Comeback queen Saina Nehwal revealed clear signs of the unquenchable fighting spirit of her earlier days as she notched up a gritty 22-24, 21-15, 21-14 triumph over China's seventh seeded Chen Yufei in a marathon 69-minute opening outing of the Indonesia Masters badminton championships at Jakarta's Istora Senayan on Wednesday.
Showing no signs of the ankle injury that had troubled her in recent weeks, and which had induced her to skip the Malaysia Masters last week, the 27-year-old Hyderabad-based Haryanvi put behind her the pain of losing the opening game after holding a 20-18 lead, to stamp her class on the residual portion of the match, and level their head-to-head record at 1-1.
Saina had been beaten by the 19-year-old Chinese in their previous clash in the Hong Kong Open in November 2017, losing her breath towards the end of the second game, and being thrashed 10-21 in the decider. In Jakarta, the Indian showed far greater fitness and was able to last the distance comfortably, flooring the accelerator after 10-all in the second game, and 12-all in the rubber set, to beat her teenaged rival with a degree of comfort.
>Easy for Sindhu
Even more at ease against local shuttler Hanna Ramadini was Saina's compatriot and second seed, PV Sindhu, who was kept on court at the newly-refurbished Senayan Stadium for four minutes over the half-hour mark, while registering a facile 21-13, 21-10 win, to take her career record against the 22-year-old Indonesian to 3-0.
With her large wingspan and substantial power on both flanks, Sindhu was in control throughout the match. She led from start to finish in the opening game, claiming huge 10-3 and 17-8 leads before committing a few unforced errors to allow Ramadini to reduce the margin.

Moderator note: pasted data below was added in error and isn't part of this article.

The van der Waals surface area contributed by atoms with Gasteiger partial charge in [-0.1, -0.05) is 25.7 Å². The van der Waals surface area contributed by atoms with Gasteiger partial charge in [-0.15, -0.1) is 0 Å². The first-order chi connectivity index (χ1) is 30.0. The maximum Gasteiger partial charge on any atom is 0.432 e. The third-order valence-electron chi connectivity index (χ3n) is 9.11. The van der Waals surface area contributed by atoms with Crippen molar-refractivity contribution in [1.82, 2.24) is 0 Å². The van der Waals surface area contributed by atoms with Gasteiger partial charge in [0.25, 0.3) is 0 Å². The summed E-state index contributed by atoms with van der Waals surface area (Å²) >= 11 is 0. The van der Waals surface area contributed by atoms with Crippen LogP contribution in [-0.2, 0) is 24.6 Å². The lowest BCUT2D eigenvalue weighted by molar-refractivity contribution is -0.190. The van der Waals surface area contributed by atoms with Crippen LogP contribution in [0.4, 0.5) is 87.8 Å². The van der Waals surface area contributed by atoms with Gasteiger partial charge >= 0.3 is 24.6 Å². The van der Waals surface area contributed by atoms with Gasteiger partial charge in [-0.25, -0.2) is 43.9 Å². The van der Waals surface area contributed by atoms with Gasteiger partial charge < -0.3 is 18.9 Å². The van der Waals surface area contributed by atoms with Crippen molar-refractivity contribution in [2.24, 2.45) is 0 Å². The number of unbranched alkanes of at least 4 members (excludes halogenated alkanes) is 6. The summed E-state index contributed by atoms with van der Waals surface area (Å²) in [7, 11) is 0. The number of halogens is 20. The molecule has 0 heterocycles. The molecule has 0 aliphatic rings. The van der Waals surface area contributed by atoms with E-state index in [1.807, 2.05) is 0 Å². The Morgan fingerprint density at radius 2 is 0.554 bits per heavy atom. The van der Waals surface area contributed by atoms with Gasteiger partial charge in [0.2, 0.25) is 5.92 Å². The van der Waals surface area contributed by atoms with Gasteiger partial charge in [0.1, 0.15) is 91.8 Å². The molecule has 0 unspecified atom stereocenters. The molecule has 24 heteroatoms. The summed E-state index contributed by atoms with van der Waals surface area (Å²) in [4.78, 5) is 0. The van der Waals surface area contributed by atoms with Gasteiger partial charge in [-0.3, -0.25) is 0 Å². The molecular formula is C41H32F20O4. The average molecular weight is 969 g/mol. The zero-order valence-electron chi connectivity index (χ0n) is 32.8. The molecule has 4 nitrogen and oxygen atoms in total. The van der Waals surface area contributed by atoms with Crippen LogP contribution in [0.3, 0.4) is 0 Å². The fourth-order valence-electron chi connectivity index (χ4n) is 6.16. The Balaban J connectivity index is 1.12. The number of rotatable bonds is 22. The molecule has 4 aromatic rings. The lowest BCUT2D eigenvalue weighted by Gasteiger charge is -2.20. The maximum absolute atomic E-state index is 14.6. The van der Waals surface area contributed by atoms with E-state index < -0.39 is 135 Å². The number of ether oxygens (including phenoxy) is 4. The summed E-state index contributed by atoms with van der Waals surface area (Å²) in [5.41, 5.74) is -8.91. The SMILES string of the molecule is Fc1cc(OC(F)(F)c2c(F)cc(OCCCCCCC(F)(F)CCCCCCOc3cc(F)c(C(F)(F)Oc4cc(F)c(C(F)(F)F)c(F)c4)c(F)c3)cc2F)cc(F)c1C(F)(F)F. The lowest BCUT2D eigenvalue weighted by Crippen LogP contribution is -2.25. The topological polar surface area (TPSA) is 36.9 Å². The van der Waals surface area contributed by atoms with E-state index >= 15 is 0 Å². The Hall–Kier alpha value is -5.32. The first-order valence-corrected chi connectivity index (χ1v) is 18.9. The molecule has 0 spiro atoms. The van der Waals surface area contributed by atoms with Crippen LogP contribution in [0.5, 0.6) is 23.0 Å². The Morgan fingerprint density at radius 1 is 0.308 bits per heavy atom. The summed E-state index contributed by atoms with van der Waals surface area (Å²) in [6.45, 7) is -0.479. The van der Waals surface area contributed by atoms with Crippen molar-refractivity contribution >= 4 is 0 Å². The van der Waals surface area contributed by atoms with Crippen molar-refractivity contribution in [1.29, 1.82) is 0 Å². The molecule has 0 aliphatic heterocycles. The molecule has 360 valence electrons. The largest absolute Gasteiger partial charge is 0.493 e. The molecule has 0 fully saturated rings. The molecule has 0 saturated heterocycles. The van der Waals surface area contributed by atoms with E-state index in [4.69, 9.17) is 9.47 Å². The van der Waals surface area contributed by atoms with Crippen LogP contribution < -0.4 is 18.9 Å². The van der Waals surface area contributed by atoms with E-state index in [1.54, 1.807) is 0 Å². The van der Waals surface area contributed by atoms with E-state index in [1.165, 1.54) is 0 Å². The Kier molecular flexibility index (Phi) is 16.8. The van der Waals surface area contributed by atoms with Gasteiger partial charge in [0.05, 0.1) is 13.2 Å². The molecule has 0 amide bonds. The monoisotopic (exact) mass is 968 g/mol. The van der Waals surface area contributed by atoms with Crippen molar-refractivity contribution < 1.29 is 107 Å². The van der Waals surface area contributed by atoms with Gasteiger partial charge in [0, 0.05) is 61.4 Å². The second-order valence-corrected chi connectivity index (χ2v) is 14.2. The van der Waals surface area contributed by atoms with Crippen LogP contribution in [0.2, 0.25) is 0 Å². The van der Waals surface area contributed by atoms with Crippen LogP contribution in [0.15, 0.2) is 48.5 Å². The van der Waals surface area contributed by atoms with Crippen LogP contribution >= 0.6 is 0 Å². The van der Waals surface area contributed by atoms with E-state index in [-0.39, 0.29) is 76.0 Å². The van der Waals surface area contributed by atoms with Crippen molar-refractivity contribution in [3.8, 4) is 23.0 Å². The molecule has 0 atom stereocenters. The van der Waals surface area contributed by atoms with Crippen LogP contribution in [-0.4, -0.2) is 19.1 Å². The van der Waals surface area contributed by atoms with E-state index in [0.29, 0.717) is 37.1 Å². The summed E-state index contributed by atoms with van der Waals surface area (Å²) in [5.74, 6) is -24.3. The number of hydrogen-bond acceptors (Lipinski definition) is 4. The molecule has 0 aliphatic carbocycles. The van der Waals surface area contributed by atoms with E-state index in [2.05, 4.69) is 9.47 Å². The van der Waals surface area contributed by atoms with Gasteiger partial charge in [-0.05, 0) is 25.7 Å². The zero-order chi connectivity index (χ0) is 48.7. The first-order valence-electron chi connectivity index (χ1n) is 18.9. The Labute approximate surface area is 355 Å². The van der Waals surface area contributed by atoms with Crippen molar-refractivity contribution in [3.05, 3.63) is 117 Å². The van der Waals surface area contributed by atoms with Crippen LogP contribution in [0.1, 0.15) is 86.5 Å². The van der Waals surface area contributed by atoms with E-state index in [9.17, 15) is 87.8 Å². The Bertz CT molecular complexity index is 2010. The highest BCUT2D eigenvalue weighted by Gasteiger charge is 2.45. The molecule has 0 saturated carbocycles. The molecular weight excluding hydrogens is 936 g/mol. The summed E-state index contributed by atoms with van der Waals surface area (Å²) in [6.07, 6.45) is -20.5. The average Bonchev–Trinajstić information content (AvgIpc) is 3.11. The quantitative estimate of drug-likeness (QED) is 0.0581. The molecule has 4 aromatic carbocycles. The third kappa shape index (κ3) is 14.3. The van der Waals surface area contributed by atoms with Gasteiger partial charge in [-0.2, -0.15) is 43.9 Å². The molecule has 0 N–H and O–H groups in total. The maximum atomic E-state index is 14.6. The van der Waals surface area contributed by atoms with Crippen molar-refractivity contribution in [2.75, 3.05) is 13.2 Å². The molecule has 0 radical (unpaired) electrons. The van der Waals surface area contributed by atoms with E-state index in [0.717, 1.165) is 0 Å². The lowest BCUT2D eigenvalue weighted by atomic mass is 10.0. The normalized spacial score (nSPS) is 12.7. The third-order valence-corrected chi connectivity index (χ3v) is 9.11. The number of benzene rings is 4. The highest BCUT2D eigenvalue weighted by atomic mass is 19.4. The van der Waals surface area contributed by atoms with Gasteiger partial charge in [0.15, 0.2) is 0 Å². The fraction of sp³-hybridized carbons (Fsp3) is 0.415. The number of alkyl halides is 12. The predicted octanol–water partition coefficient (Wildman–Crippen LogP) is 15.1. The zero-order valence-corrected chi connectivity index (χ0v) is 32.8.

The Indian only trailed the local girl 1-2 at the beginning of the second stanza, before powering to a 13-4 lead, and coasting easily to victory.
In the pre-quarter-finals on Thursday, the lanky Hyderabadi will take on 17-year-old Malaysian qualifier Goh Jin Wei, who sidelined another qualifier, Gregoria Mariska Tunjung of Indonesia, in three games at 21-14, 19-21, 21-12. Goh, placed at No 43 on the Badminton World Federation (BWF) rankings, and World No 3 Sindhu have never met earlier, but it is unlikely the Malaysian teenager will trouble the Indian ace.
Sindhu is actually on a quarter-final collision course with compatriot Saina, if the latter is able to get through her second-round match against another Chinese teenager, Chen Xiaoxin.
Liked the Goh-Sindhu joust, it will be the first meeting between Saina and Xiaoxin, who was able to get through her opening gallop with distinction, thrashing Denmark's Natalia Koch Rohde at 21-10, 21-3.
>Kashyap, Sameer Verma crash out
There was, however, no joy for the two Indian hopefuls in the men's singles. Veteran Parupalli Kashyap tried hard to put it across his old nemesis, Chong Wei Feng of Malaysia, but ended up losing at 18-21, 18-21 in 41 minutes. Meanwhile, 23-year-old 2016 national champion Sameer Verma crashed out of the competition after fading badly in the third game of a 16-21, 21-12, 10-21 loss to Japan's Kazumasa Sakai.
The 27-year-old Sakai, it will be remembered, had come through the qualifying rounds of the 2017 Indonesia Open Superseries Premier, to embark on a giant-killing run to the final, where he eventually bowed to India's Kidambi Srikanth.